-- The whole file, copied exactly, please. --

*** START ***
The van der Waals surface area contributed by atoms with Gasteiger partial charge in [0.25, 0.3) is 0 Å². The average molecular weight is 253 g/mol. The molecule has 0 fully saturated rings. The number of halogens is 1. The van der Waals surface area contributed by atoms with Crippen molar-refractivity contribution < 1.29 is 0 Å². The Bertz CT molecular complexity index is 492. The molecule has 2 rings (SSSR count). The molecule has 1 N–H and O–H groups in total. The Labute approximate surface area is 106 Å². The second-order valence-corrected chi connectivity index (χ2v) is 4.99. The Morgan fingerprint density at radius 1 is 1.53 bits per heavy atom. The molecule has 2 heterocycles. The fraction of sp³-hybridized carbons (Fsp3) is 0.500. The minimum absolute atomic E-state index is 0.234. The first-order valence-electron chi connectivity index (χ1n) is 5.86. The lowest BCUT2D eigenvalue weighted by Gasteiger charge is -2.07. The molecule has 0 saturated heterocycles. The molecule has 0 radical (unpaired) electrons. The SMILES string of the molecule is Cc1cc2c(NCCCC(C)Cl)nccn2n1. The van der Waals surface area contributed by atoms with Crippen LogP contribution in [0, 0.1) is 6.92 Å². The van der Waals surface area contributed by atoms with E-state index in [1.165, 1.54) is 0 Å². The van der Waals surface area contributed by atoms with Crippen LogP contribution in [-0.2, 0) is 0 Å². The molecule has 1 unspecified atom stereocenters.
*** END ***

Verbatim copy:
The van der Waals surface area contributed by atoms with Gasteiger partial charge in [0.25, 0.3) is 0 Å². The average molecular weight is 253 g/mol. The molecule has 0 fully saturated rings. The number of halogens is 1. The van der Waals surface area contributed by atoms with Crippen molar-refractivity contribution < 1.29 is 0 Å². The Bertz CT molecular complexity index is 492. The molecule has 2 rings (SSSR count). The molecule has 1 N–H and O–H groups in total. The Labute approximate surface area is 106 Å². The second-order valence-corrected chi connectivity index (χ2v) is 4.99. The Morgan fingerprint density at radius 1 is 1.53 bits per heavy atom. The molecule has 2 heterocycles. The fraction of sp³-hybridized carbons (Fsp3) is 0.500. The minimum absolute atomic E-state index is 0.234. The first-order valence-electron chi connectivity index (χ1n) is 5.86. The lowest BCUT2D eigenvalue weighted by Gasteiger charge is -2.07. The molecule has 0 saturated heterocycles. The molecule has 0 radical (unpaired) electrons. The SMILES string of the molecule is Cc1cc2c(NCCCC(C)Cl)nccn2n1. The van der Waals surface area contributed by atoms with Crippen LogP contribution in [0, 0.1) is 6.92 Å². The van der Waals surface area contributed by atoms with E-state index in [1.165, 1.54) is 0 Å². The van der Waals surface area contributed by atoms with Crippen LogP contribution in [-0.2, 0) is 0 Å². The molecule has 1 unspecified atom stereocenters.